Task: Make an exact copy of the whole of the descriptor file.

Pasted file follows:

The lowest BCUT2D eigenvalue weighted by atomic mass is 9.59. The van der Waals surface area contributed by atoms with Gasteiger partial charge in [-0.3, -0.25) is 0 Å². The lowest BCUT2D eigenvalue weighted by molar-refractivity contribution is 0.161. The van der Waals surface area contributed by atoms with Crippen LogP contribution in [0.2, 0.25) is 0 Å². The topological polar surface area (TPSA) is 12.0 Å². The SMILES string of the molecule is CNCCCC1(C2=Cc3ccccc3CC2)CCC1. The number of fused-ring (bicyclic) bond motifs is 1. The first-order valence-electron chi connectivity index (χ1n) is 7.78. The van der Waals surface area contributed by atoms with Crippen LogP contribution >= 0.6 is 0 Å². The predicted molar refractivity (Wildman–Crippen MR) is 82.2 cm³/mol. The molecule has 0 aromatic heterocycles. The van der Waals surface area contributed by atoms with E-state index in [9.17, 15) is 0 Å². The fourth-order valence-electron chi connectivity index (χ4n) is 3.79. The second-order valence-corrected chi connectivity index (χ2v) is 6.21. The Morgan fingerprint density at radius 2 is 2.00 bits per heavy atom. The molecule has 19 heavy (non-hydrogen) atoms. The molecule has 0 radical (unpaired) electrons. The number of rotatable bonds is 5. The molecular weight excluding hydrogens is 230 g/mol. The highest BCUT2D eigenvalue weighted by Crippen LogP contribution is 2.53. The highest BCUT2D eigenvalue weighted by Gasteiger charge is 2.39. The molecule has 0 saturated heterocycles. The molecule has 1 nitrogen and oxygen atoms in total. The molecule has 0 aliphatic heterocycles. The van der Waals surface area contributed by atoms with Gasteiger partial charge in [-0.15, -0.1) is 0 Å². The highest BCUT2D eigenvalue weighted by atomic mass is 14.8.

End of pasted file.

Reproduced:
The lowest BCUT2D eigenvalue weighted by atomic mass is 9.59. The van der Waals surface area contributed by atoms with Gasteiger partial charge in [-0.3, -0.25) is 0 Å². The lowest BCUT2D eigenvalue weighted by molar-refractivity contribution is 0.161. The van der Waals surface area contributed by atoms with Crippen LogP contribution in [0.2, 0.25) is 0 Å². The topological polar surface area (TPSA) is 12.0 Å². The SMILES string of the molecule is CNCCCC1(C2=Cc3ccccc3CC2)CCC1. The number of fused-ring (bicyclic) bond motifs is 1. The first-order valence-electron chi connectivity index (χ1n) is 7.78. The van der Waals surface area contributed by atoms with Crippen LogP contribution >= 0.6 is 0 Å². The predicted molar refractivity (Wildman–Crippen MR) is 82.2 cm³/mol. The molecule has 0 aromatic heterocycles. The van der Waals surface area contributed by atoms with E-state index in [9.17, 15) is 0 Å². The fourth-order valence-electron chi connectivity index (χ4n) is 3.79. The second-order valence-corrected chi connectivity index (χ2v) is 6.21. The Morgan fingerprint density at radius 2 is 2.00 bits per heavy atom. The molecule has 19 heavy (non-hydrogen) atoms. The molecule has 0 radical (unpaired) electrons. The number of rotatable bonds is 5. The molecular weight excluding hydrogens is 230 g/mol. The highest BCUT2D eigenvalue weighted by Crippen LogP contribution is 2.53. The highest BCUT2D eigenvalue weighted by Gasteiger charge is 2.39. The molecule has 0 saturated heterocycles. The molecule has 1 nitrogen and oxygen atoms in total. The molecule has 0 aliphatic heterocycles. The van der Waals surface area contributed by atoms with Gasteiger partial charge in [-0.15, -0.1) is 0 Å². The highest BCUT2D eigenvalue weighted by atomic mass is 14.8.